One Covid scare and a case of tonsillitis later, I’m somewhat back on my feet. Suffice to say, going out to Dundee Dance Event Monday-before-last was not the wisest move. I seem to be about a week behind, give-or-take. Thankfully, I’m managing catching up on my work. However, in the midst of illness and distraction, I found time to do my lab work for my audio class last Thursday.
We were tasked with creating a soundscape using Reaper, composed of sound clips and music tracks from online sound libraries. Over the years, I have grown estranged to Reaper. I made a couple silly tracks in it during high school when I well and truly had no clue what I was doing, but hadn’t touched it until I started working on my soundscape last week. I’m more familiar with FL Studio, but I’ve found that once you know the basics of one DAW, you know the basics for most others. Certainly, working with Reaper didn’t feel alien!
Before you read the process in the sections below, listen to the soundscape (preferably with a pair of headphones) first! I find that telling folk the process of creative work implants ideas into their head about what they’re about to experience, and I’m always fascinated by unswayed personal interpretations! If you thought of something different, feel free to reply to this post with what you thought you were listening to!
I decided to approach the task as a story, guiding the listener through the environment. Harking back to my blog post from a couple weeks ago, I wanted to create an urban environment where the protagonist travels through different scenarios before finally reaching their destination.
Once the core idea was in place, I needed a way to convert the abstractions I had flickering around my head into something more tangible. I began roughly sketching each idea I had down onto different post-it notes, which ended up comprising of compartmentalised settings and actions.
Now that I had a few ideas ham-fistedly etched onto a few post-its, I began storyboarding. I laid out the post-its on a sheet of paper and moved them around until I had a configuration I was happy with, adding or removing them as required. The idea now had structure. (I would go on to iterate upon this while working in Reaper.)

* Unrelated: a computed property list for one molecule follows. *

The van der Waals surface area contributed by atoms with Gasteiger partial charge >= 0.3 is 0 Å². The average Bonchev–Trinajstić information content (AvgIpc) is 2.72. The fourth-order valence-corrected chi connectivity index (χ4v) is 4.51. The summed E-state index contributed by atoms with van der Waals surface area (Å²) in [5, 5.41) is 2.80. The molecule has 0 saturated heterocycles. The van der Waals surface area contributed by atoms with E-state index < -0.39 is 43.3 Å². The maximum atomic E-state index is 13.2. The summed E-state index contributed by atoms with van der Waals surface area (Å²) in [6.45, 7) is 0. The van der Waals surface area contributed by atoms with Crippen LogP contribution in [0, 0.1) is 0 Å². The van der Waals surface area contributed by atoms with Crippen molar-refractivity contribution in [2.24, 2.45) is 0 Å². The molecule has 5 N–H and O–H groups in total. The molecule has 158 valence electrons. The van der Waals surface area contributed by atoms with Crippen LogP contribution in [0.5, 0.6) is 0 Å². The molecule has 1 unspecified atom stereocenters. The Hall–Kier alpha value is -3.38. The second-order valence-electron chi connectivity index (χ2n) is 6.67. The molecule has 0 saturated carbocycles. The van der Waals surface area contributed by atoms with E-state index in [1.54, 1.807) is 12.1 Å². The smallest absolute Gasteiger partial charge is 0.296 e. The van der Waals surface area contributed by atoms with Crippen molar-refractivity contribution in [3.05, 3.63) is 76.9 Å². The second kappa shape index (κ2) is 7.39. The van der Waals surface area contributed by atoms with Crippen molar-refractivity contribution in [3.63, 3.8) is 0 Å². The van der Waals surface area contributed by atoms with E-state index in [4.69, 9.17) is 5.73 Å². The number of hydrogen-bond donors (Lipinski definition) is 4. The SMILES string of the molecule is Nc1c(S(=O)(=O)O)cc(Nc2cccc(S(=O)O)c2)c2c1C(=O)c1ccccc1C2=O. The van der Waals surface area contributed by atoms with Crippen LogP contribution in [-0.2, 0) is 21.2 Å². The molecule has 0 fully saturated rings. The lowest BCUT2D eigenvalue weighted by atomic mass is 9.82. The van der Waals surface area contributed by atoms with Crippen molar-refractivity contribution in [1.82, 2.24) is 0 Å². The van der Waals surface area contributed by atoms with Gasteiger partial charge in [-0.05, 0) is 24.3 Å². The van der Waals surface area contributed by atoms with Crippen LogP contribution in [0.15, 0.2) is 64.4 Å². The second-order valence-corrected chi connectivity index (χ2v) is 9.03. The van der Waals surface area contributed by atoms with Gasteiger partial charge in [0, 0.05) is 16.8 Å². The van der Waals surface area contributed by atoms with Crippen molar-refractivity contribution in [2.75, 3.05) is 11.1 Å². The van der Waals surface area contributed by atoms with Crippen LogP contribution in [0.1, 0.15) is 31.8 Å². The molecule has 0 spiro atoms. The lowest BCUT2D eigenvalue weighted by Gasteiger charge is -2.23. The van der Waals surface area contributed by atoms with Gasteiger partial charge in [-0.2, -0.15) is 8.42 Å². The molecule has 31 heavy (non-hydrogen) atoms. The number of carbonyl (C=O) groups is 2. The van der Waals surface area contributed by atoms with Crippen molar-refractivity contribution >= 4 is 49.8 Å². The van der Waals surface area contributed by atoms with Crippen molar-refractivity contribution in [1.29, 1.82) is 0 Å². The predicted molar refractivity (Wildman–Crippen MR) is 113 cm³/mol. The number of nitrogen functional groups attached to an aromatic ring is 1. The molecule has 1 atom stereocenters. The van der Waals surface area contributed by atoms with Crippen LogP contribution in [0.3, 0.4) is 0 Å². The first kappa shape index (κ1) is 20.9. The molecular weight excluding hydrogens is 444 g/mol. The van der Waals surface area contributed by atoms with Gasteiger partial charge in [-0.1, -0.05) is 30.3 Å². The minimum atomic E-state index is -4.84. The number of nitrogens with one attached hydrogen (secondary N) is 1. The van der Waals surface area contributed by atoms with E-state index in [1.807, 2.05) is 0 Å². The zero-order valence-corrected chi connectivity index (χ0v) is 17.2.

- Garage (Parking)
- Turn around
- Enter door
- Down stairs
- Walk through corridor
(Pass through open rooms)
- Underground club
- Reach end corridor
- Find the obelisk* (in outer space)
The story starts with the protagonist walking down a street and walking into an indoor car-park. Turning around, they walk through a door and head down a staircase. A long corridor sprawls out ahead. Traversing down it, you pass the beeping sounds of an arcade and the heavy basslines of an illegal rave just before reaching the end and finding an intergalactic obelisk*
*Unfortunately, the intergalactic obelisk never made the cut.
With my story set, it was time to put it into practice! We had the limitation that the soundscape was supposed to be around a minute in length. With this in mind, I found and separated the core sections of the story into three chunks:
I absolutely cannot guarantee that I did this very efficiently. Much like a chimpanzee flinging its steaming hot faeces at a passing car, I approached Reaper the only way I know how: by chucking random .wav files at it and praying. I eventually got the hang of it. Taking my chimp brain into account, I discovered that you can create new tracks by placing audio clips or MIDI files onto the timeline which adds a new slider to the mixer along the bottom of the window. I then coloured these tracks by section.
Once I had the core pieces of a section in place, I added effects to help convey the sounds as belonging to the intended space. A clear example of this can be found by listening out for the hip hop track which plays in the garage section of the soundscape. I imagined someone playing music out of their phone speaker. The music needed to sound reverberant and tinny, so I added a high-pass filter and a reverb effect to the track’s effect rack to convey this.